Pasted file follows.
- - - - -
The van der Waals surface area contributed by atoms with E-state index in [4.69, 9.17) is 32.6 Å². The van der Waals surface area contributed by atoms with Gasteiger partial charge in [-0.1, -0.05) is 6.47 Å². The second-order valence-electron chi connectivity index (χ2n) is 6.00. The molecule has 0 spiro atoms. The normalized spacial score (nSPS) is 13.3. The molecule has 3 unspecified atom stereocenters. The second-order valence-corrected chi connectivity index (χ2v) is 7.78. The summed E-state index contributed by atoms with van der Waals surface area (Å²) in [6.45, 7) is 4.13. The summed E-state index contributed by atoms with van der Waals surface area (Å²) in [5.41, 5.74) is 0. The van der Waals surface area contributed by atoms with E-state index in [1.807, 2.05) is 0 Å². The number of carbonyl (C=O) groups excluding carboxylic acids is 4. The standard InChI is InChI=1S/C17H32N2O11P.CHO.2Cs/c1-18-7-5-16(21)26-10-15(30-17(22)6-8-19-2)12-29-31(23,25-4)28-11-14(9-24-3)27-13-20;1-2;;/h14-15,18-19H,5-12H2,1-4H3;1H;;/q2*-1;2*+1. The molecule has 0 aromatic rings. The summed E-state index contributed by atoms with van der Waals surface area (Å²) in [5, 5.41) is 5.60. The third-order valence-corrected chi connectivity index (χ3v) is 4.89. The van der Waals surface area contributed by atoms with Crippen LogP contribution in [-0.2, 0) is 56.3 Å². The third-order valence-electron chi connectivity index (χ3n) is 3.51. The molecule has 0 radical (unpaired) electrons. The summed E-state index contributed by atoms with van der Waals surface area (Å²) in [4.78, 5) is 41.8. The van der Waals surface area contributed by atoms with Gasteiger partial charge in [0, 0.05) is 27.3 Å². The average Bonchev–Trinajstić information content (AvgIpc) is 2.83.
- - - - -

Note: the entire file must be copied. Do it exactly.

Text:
The van der Waals surface area contributed by atoms with E-state index in [4.69, 9.17) is 32.6 Å². The van der Waals surface area contributed by atoms with Gasteiger partial charge in [-0.1, -0.05) is 6.47 Å². The second-order valence-electron chi connectivity index (χ2n) is 6.00. The molecule has 0 spiro atoms. The normalized spacial score (nSPS) is 13.3. The molecule has 3 unspecified atom stereocenters. The second-order valence-corrected chi connectivity index (χ2v) is 7.78. The summed E-state index contributed by atoms with van der Waals surface area (Å²) in [6.45, 7) is 4.13. The summed E-state index contributed by atoms with van der Waals surface area (Å²) in [5.41, 5.74) is 0. The van der Waals surface area contributed by atoms with E-state index in [1.807, 2.05) is 0 Å². The number of carbonyl (C=O) groups excluding carboxylic acids is 4. The standard InChI is InChI=1S/C17H32N2O11P.CHO.2Cs/c1-18-7-5-16(21)26-10-15(30-17(22)6-8-19-2)12-29-31(23,25-4)28-11-14(9-24-3)27-13-20;1-2;;/h14-15,18-19H,5-12H2,1-4H3;1H;;/q2*-1;2*+1. The molecule has 0 aromatic rings. The summed E-state index contributed by atoms with van der Waals surface area (Å²) in [5, 5.41) is 5.60. The third-order valence-corrected chi connectivity index (χ3v) is 4.89. The van der Waals surface area contributed by atoms with Crippen LogP contribution in [-0.2, 0) is 56.3 Å². The third-order valence-electron chi connectivity index (χ3n) is 3.51. The molecule has 0 radical (unpaired) electrons. The summed E-state index contributed by atoms with van der Waals surface area (Å²) in [4.78, 5) is 41.8. The van der Waals surface area contributed by atoms with Gasteiger partial charge in [0, 0.05) is 27.3 Å². The average Bonchev–Trinajstić information content (AvgIpc) is 2.83.